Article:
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RE: Patent law

From: mark sottilaro [mailto:zerocrossing2001@yahoo.com] 
> Correct me if I'm wrong, but isn't a patent a
> protection of an idea's implementation and not an
> idea?  

Yes, that was the original intent of the patent system.  The problem
is that there is now widespread abuse of the system, especially in
software, to patent concepts or ideas rather than implementations
or processes.  Hell, back in the internet glory days people were
even patenting *business models*, like the concept of an online
auction for plane tickets which someone thought they should
"own" for the next 30 years.

A great number of these patents are invalid because the inventions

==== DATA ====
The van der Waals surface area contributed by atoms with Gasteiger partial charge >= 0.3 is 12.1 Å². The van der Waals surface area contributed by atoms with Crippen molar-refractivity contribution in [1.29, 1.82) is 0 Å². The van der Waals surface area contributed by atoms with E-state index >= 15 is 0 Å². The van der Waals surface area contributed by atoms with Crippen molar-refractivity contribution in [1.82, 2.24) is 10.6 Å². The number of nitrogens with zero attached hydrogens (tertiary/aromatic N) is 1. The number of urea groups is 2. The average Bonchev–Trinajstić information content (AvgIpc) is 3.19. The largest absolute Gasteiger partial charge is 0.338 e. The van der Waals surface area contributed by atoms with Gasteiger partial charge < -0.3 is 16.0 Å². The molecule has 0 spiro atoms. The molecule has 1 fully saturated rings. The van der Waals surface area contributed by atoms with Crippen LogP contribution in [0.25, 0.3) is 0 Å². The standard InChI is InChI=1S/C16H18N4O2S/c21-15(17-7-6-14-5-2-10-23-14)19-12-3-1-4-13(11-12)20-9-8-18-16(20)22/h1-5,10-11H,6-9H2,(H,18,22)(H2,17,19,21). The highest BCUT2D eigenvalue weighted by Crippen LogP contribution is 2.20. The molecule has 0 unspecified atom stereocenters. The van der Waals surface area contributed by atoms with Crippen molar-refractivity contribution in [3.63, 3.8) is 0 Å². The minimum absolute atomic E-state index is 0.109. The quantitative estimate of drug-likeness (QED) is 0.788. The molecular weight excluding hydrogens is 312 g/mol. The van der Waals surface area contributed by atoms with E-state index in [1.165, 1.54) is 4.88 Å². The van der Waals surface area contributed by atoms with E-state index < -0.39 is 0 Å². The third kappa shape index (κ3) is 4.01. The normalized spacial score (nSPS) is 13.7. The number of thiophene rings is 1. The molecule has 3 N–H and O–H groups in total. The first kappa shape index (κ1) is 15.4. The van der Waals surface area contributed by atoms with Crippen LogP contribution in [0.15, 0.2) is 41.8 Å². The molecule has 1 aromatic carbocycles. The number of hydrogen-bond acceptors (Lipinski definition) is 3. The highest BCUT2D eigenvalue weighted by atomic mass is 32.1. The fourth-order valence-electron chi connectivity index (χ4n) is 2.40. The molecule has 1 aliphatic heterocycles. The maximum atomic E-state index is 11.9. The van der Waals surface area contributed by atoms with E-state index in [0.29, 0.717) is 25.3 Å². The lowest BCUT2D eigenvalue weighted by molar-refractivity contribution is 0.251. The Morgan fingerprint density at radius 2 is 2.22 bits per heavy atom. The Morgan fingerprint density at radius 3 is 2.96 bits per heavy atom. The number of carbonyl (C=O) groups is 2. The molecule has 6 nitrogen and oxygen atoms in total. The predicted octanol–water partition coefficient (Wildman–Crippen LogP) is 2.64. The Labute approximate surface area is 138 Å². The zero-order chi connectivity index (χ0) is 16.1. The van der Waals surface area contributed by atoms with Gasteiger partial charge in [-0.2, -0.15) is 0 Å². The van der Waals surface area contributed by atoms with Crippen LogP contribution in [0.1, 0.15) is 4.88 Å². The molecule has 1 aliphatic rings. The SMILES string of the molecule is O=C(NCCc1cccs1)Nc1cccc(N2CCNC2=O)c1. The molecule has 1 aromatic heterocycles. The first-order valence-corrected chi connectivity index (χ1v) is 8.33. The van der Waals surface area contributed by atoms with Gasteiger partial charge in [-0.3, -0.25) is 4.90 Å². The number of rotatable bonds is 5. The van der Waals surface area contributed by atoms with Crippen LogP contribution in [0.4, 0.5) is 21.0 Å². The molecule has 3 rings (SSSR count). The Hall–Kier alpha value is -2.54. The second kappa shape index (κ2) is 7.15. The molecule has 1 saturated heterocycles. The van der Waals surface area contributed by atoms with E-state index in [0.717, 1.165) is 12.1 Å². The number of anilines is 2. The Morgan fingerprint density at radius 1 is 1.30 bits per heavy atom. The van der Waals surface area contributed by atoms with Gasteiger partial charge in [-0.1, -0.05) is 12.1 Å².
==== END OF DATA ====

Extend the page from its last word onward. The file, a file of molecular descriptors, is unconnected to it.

would be "obvious to practitioners in the field" or there is "prior
art" that someone has already come up with that invention.  But this
doesn't matter because in order to prove either of these you have to
enter into a very costly legal battle.  Individuals and small companies
generally just give up and make annoying changes or go out of business.

This is a very important issue not only for software developers, but
for consumers that want choices.  If you want some background, a good
general introduction is James Gleick's article originally published in
the New York Times Magazine:


For more of a scientific perspective, Jeffrey Ullman has an excellent
paper here: